— As surf eats farther and farther into what’s left of the dunes here, property owners are building walls to protect their homes — with or without the state’s permission.

And the frustrated owners are screaming for help. That’s why a bill is moving through the state Senate that could crumble regulations limiting sea walls and other hardened beach structures coastwide.

Ed Yarborough, a Spartanburg businessman, asked his district’s senator in November for the bill. He made the call from the eroded beach in front of his East Ashley Avenue property.

“He was desperate,” said Sen. Glenn Reese, D-Spartanburg. Yarborough has a family medical emergency and asked Reese to have comment deferred to him.

Reese, who is a friend of Yarborough, filed the bill “for impact” in language “that was what (Yarborough) wanted,” to get it considered in the current session, knowing it would be reworked.

“And it worked,” Reese said.

A bill based on one property owner’s problem is foolhardy, said Anne Peterson Hutto of the Coastal Conservation League, a former state legislator. If it’s only for impact, it is moving rather quickly through the committee process, so far without amendment, she said.

Yarborough had watched as passing hurricanes Irene and then Sandy took out three rows of dunes in front of his house, said Folly Beach Mayor Tim Goodwin. Frustrated by not being able to get a state emergency permit quickly enough, Yarborough built a wooden sea wall on top of a historic, buried rock revetment without the permit, the mayor said.

The state stepped in to stop it, leading to the bill. Yarborough is among a handful of beach property owners in the same fix, Goodwin said. At least one other property owner also started a sea wall that was stopped by the state, he said.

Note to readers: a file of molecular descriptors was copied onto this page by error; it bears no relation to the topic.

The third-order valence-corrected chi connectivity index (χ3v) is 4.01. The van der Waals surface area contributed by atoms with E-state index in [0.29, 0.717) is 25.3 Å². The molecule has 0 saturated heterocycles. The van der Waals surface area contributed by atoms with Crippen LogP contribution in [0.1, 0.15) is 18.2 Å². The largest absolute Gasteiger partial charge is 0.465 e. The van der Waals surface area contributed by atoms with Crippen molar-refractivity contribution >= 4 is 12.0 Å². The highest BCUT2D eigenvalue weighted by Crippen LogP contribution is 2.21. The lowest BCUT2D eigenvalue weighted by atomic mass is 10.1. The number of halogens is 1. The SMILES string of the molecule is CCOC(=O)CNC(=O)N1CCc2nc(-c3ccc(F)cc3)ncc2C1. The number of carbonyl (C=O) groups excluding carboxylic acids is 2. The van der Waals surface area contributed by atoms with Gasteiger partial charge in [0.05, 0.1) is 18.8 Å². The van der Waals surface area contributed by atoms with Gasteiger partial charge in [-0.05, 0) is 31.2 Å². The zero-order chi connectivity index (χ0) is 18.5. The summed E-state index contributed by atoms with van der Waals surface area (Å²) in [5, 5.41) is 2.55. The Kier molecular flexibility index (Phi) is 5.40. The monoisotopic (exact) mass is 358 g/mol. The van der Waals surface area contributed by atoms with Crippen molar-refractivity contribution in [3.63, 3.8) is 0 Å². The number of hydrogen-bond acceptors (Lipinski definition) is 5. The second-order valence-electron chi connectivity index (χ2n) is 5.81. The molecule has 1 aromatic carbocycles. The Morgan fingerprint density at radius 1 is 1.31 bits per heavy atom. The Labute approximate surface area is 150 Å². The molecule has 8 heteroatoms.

The bill calls for five-day, expedited permitting of beach property protection measures if sea waters rise to within 10 feet of the property, “notwithstanding any other provision of law.” A subcommittee passed the bill. The Senate Agriculture and Natural Resources committee will consider it Thursday.

Sen. Paul Campbell, R-Goose Creek, who sits on the committee, said the bill is being reworked to make it specific to Folly Beach, which already has some exemptions from state sea wall regulations because its erosion is exacerbated by the Charleston jetties.

“I don’t want to come up with legislation that would undermine the Beachfront Management Act,” Campbell said. “This guy was trying to protect his home. I think we can do both. We’re really dancing on a fence and seeing which side we won’t fall on.”

But even with reworking, the bill could apply to other beaches where emergency conditions exist, he said.

“Though Folly is exempt from the Beachfront Management Act, there is still a clear ban on hard structures. Folly’s exemption doesn’t make it a free-for-all,” Hutto said.

Goodwin said the bill wouldn’t be his personal preference, but the city has little choice but to support it.

Because of the Army Corps of Engineers-built jetties, the federal government is required to pay the biggest share to periodically renourish the beach, a $15 million project.

But ongoing federal budget problems and posturing are delaying that. The federal delay has caused problems up and down the beach, including the severe erosion in 2011 that closed popular Folly Beach County Park. Giving up on any timely federal assistance, the Charleston County Park and Recreation Committee now plans its own $3 million groin project to rebuild some beach and protect renourishment sand along what is now largely a duneless, overwashed beach. Officials now hope to reopen the park by mid-summer.

Reach Bo Petersen at 937-5744